The New Good Life

In thinking about how to live a more sustainable lifestyle, many of us are drawn to a simpler lifestyle.  It is thought that some of the happiest people are those that live with less, like the story of the Mexican fisherman.  In this story, an American tourist coaches a the Mexican on how he could turn his small-time fishing operation into a huge empire, and after 25 years of industrious work, could retire with his fortune – living exactly what the Mexican described as his current lifestyle!

John Robbins, heir to the Baskin-Robbins family, walked away from the family business fortune to seek out his own definition of the “good life.”  After graduating from college, he and his wife used personal savings to buy several acres of land on a remote corner of an island off the coast of British Columbia.  They built a small one-room cabin, grew their own food and lived what many might consider a desolate life.  And yet, in looking back on the experience, Robbins recalls with fondness how the beauty and pristine quality of nature enabled them to grow personally.  They embraced yoga and meditation, and each other, in the silent wilderness for ten years.

While this may be a bit exaggerated for most of us, it may also hold a certain appeal.  In his book, The New Good Life, Robbins makes a compelling argument that financial success and its entrapments do not necessarily lead us to happiness.  While I can hear you saying “yes, but it doesn’t hurt!” I would invite you to consider that the stresses associated with living up to the expectations of others to make more and consume more, can drain us of the time and energy to devote to that which we know truly matters, like family, recreation, health, and personal and spiritual growth.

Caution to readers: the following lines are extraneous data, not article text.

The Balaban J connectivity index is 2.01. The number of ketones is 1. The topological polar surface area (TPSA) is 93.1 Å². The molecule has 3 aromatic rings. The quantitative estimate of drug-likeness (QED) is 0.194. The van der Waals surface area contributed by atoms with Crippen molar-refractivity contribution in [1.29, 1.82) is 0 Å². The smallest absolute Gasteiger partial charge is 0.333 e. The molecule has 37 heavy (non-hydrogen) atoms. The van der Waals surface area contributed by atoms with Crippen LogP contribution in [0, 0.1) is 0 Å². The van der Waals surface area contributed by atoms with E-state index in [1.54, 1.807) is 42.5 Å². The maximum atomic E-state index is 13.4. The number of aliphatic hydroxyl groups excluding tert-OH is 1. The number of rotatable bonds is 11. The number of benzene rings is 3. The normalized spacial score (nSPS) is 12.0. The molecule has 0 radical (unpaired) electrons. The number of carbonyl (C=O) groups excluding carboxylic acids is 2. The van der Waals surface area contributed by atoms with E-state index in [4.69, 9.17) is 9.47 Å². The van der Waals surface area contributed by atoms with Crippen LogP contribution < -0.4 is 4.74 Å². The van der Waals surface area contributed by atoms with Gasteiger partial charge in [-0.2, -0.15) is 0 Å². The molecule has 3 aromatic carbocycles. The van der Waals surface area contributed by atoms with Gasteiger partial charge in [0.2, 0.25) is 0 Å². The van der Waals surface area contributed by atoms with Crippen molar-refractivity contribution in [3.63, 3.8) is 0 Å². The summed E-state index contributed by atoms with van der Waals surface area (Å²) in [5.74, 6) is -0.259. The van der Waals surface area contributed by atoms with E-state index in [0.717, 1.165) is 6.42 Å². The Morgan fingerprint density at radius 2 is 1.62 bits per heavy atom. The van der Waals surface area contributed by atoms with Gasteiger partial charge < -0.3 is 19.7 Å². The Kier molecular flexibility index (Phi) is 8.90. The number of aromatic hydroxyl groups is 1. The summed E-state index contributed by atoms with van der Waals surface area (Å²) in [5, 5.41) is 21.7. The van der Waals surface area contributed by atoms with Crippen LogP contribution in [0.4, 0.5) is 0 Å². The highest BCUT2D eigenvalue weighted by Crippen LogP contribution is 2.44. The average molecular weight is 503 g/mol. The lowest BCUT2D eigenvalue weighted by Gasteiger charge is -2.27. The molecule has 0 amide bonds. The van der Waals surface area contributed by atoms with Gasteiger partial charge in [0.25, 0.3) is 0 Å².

The new “good life” is, as Robbins puts it, more about conscious consumption than conspicuous consumption.  In the first part of the book, the author shares his own remarkable story, and then invites readers to understand their “money type.”  This is helpful groundwork as you explore your values toward money, and why you spend or save the way you do.  He then offers a set of concrete steps to take to establish greater financial freedom.

In the second part of the book, Robbins offers practical guidance on reducing housing and transportation costs.  He points out how home sizes have ballooned, and offers insights about the true cost of owning cars.  He invites us to make healthier choices about food, with dozens of recipes for simple, healthy dishes.  This enables us to spend less money doing what is better for our bodies and the environment.

Further into the book, the author points out the true costs of raising a family, and offers a rational argument for having fewer children, both from a financial perspective and from an environmental standpoint.  As the world population continues to grow, it puts a strain on natural resources required to support that growth.  He then offers healthier alternatives for home maintenance, describing the disturbing truth about the toxic chemicals we’ve grown up thinking were harmless.  In the final chapter, he offers some insights on the economics of happiness, and how our current metrics do not accurately portray the true health of our economy.

Robbins does not advocate for self-deprivation or denial, but rather self-awareness and respect for ourselves, our neighbors, and our natural surroundings.  This book may challenge you in some ways, but will likely appeal to your desire to simplify your life.  The result will likely be a happier and healthier you as you redefine a new “good life.”

This was published in the Going Green section of the June 2013 issue of Spirit Seeker magazine.

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